September to October 2010

Week of 6 September

Framing started! It only took three days for the three workers to get the wall framing up, ready for the roof. Unfortunately, there had been a little ‘mix up’ with the main beams in the living area, so they were not ready for another three weeks!

Week of 27 September

Beams ready so roof framing could continue. Four workers, three days and it was all done.

Framing done

Weeks of 4 and 11 October

The boys returned to fit the Air-Cell insulation to the walls, install the windows and start on the western red cedar cladding. Scaffolding was erected – essential but very restricting on a small block. The ‘fascia man’ Brian came and fitted all the fascia and guttering (over three days). Then the roof sheeting and barges were fitted. Measurements were taken for ordering of the Colorbond wall sheeting, so that he pieces would be delivered at the correct lengths requiring no on site cutting. Four workers, four days.

Week of 25 October

The boys are back in town! Wall sheeting has been delivered and the scaffolding removed. Four of them hit it with a vengeance. Three days, and their job was done – the house was at lock up (apart from the front door)  – yeah!
Finally at lock up!

Absorption pit

As it is not easy to discharge stormwater, due to the fact that the land is lower than the road, we opted fro the alternative solution of an absorption trench. We are located on sand so it would work perfectly. The roof area of the house and garage (300m2) dictated that a pit of 8m3 was required.

The next door neighbour is also building and while he had a small excavator on site we asked him to dig a hole 3m x 3m x 1m deep. This was lined with geofabric and then partially filled with 5m3 of 30mm waste building rubble from Concrush. A pit was inserted, with drain pipes leading into it from the house and garage, and distribution pipes leading out into the pit. The rubble was wrapped with the geofabric, and the whole lot was covered with about 400mm of soil.
Absorption pit ready to be covered


Once the garage toilet was ready to be connected, I got the plumber Luke Wagner from Wagner Plumbing Solutions to come and have a look at connecting up to the existing sewer connection that had been provided as part of the land subdivision. This proved to be start of a long and exhausting battle, as the connection point had been installed at at a height above that of the land level. Not even my excrement can flow uphill!!! Hunter Water, whi had signed off on the installation, accepted no responsibility and referred me to the sewer plan designers, RPS Harper Somers O’Sullivan. They initially indicated that they would have it sorted out, but after a site visit (and probably a talk from the boss!) they also backed out, with this reply:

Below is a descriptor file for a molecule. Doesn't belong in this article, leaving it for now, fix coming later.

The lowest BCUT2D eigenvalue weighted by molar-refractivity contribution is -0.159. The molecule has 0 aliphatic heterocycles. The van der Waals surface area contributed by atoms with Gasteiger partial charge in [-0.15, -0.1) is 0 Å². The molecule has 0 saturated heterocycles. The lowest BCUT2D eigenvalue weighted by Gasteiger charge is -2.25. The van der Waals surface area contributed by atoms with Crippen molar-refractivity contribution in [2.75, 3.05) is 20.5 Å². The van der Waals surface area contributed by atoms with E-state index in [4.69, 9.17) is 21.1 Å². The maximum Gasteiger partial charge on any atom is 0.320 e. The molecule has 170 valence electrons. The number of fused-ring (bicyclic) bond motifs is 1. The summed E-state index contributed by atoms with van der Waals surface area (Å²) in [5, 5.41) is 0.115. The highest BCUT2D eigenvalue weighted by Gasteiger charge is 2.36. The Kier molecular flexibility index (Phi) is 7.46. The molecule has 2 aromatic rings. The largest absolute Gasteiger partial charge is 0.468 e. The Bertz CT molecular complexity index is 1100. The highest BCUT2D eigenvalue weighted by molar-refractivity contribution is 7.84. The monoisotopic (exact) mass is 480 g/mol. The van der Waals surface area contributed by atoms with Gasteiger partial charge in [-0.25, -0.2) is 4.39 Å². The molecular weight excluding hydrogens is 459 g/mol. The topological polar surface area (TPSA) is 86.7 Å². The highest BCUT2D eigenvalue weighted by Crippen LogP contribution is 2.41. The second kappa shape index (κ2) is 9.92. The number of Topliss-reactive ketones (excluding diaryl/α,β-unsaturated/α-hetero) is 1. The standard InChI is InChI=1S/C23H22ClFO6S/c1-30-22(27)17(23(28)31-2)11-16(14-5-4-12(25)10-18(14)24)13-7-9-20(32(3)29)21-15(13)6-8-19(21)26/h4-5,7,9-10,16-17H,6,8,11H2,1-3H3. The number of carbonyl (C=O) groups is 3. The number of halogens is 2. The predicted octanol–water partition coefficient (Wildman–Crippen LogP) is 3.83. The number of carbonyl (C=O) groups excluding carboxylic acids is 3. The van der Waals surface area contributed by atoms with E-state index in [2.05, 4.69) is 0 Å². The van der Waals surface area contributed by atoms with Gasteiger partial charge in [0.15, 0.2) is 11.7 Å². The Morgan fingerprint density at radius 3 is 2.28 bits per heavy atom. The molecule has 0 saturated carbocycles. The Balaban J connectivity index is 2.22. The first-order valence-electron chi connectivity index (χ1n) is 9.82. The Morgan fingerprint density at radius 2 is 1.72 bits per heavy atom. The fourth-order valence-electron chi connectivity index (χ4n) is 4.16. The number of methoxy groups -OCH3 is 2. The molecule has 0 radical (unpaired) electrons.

The point of connection was approved by HWC and installed around May 2006.  These works were also inspected and taken over by HWC at the time of construction.  This work needs to be completed prior to registration of the deposited plan which occurred on 5 June 2006.

The point of connection was in a location and at a depth suitable to service Lot 81.  To install a point of connection in the actual sewer main, which is approximately 3.8m below the surface, would have created significant issues both at the time of actual construction and at the time of installation of house drains.  Enquiries with HWC plumbing inspectors indicate that there are two acceptable options for connecting the proposed dwelling to the sewer point of connection.  We note that the garage can be connected to the sewer.

  1. Place fill over the proposed sewermains to provide minimum cover
  2. Construct aerial house drains in a suitable conduit until acceptable cover is achieved.

The cheek of them is beyond me! First of all, the council would not allow us to fill the block as it would cause all sorts of problems for our neighbours, irrespective of the fact that we did not want to fill! And then to suggest aerial house drains… well, yes, they are aerial under the house, but how on earth do you safely install aerial house drains over the 25m from the back of the house to the sewer connection!

So back to Hunter Water – no joy! I decided that I may as well go ahead with having a new connection done myself, at an estimated cost of $10,000 (requiring a new application and fees to HWC of around $1000).  However, once the build is completed and I have the time to concentrate on the issue, I will be making complaints about the original sewer plan to the surveyors board, and will take the matter as far as I can. I don’t see why I should be financially disadvantaged because of someone else’s shortcomings.

See The Owner Builder 162 December 2010 / January 2011 for more information on these stages.

TOB 162 December 2010 / January 2011 Building Diary

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